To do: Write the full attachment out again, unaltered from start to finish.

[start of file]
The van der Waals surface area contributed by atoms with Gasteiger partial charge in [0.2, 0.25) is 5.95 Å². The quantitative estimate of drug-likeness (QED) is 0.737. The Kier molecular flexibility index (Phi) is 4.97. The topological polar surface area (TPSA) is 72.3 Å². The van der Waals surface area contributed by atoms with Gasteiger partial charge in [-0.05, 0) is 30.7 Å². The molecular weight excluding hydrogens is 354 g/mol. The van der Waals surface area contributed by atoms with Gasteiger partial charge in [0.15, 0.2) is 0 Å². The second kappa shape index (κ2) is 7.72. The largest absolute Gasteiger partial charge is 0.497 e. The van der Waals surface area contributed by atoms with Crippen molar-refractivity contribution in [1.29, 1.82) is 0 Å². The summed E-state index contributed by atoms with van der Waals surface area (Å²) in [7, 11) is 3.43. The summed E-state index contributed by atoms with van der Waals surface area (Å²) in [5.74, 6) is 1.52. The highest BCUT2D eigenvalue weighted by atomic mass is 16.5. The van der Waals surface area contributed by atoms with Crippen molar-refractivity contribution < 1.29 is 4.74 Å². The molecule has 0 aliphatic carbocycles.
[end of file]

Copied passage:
The van der Waals surface area contributed by atoms with Gasteiger partial charge in [0.2, 0.25) is 5.95 Å². The quantitative estimate of drug-likeness (QED) is 0.737. The Kier molecular flexibility index (Phi) is 4.97. The topological polar surface area (TPSA) is 72.3 Å². The van der Waals surface area contributed by atoms with Gasteiger partial charge in [-0.05, 0) is 30.7 Å². The molecular weight excluding hydrogens is 354 g/mol. The van der Waals surface area contributed by atoms with Gasteiger partial charge in [0.15, 0.2) is 0 Å². The second kappa shape index (κ2) is 7.72. The largest absolute Gasteiger partial charge is 0.497 e. The van der Waals surface area contributed by atoms with Crippen molar-refractivity contribution in [1.29, 1.82) is 0 Å². The summed E-state index contributed by atoms with van der Waals surface area (Å²) in [7, 11) is 3.43. The summed E-state index contributed by atoms with van der Waals surface area (Å²) in [5.74, 6) is 1.52. The highest BCUT2D eigenvalue weighted by atomic mass is 16.5. The van der Waals surface area contributed by atoms with Crippen molar-refractivity contribution < 1.29 is 4.74 Å². The molecule has 0 aliphatic carbocycles.